Cat Scratch Disease

Cat Scratch Disease

What is Cat Scratch Disease?

Cat Scratch Disease (CSD) or Bartonellosis is a bacterial infection that occurs world wide.

What causes Cat Scratch Disease?

It may develop after a scratch or bite that breaks the skin caused by a cat infected with the bacterium – Bartonella henselae (B. henselae). Sometimes if an infected animal licks an open wound the infection can develop in the child or young adult.  The cat is usually young but does appear ill.  Cat fleas spread infection between cats. It is unlikely that the cat flea can directly cause infection in humans.  Cat scratch disease occurs most frequently in children and young adults aged less than 20 years.  If the infected individual has a normal immune system then the disease is usually mild and gets better without any treatment.

What does CSD look like?

At the inoculation site one or more small inflamed lumps may develop that sometimes become ulcerated. The lymph nodes in the area may enlarge and become a little tender.  In a child who has normal immunity, general sympoms such as fever and feeling unwell, or tiredness are uncommon and usually mild, but may occasionally be more severe. The upper limbs are the most common site of the cat scratch or bite involved and the enlargement of the lymph nodes enlargement mostly occurs in the armpits, neck and along the jawline on the same side as the bite.  These children do not usually require treatment. The lymph node enlargement usually resolves in 3-4 months.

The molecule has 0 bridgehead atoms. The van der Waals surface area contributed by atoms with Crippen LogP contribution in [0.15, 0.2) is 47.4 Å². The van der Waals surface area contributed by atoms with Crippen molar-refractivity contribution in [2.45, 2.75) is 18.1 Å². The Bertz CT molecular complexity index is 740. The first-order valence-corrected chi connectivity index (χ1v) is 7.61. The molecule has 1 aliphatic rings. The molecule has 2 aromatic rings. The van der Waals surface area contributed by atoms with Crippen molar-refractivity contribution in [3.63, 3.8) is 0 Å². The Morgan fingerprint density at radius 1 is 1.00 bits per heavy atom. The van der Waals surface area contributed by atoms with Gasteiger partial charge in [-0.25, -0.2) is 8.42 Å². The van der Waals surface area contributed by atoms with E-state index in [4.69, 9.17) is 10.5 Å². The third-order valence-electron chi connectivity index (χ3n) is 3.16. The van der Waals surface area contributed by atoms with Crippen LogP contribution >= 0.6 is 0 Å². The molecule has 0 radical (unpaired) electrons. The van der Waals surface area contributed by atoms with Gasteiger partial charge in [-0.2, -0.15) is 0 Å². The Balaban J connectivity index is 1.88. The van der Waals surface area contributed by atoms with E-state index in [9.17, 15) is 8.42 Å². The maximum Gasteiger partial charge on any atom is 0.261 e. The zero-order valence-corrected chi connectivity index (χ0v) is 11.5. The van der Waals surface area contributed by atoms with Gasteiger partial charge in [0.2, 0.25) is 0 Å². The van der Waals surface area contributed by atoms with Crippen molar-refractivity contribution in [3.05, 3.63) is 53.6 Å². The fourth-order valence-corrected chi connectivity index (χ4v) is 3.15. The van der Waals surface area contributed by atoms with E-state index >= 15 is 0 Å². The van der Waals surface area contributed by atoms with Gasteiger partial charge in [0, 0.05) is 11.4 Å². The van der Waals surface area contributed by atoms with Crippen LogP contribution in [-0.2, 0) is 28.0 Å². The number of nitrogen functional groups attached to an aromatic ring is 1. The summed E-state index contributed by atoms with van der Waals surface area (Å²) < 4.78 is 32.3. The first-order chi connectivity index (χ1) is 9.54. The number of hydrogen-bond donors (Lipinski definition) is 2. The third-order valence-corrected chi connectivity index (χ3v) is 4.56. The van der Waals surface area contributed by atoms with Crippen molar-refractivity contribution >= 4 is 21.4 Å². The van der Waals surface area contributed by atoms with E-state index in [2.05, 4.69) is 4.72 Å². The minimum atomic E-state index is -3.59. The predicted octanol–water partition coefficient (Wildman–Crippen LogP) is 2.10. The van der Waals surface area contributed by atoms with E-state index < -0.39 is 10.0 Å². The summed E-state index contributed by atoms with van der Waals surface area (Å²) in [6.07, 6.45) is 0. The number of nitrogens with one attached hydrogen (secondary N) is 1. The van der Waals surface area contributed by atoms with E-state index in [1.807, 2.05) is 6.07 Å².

Rarely eye or mucous membrane infections may develop

What is the likely outcome of CSD?

In an individual with a normal immune system CSD is usually a self-limiting disease, with the primary inoculation site resolving after 3 weeks, and localised lymphadenopathy resolving in 1-3 months.

What other problems can occur with CSD?

In children with HIV infection or who are being treated with chemotherapy interfering with their systems ability to deal with the infection may make them become quite sick, particularly if the infection spreads to involve other organ systems. These children require antibiotics such as azithromycin, or erythromycin and a multidisciplinary approach to therapy is often required  In more widespread disease inpatients who are sick require a search for underlying problems with the immune system.  A condition known as Bacillary Angiomatosis  where the infection leads to the development of proliferation of blood vessels may develop in the skin and deeper tissues of these patients. These are seen vlinically as red lumps.  The risks of cat ownership should  be discussed in these patients

This information has been written by Dr Rudy Yeh, Dr Glenda Wood (FACD)

This page was updated February 2019

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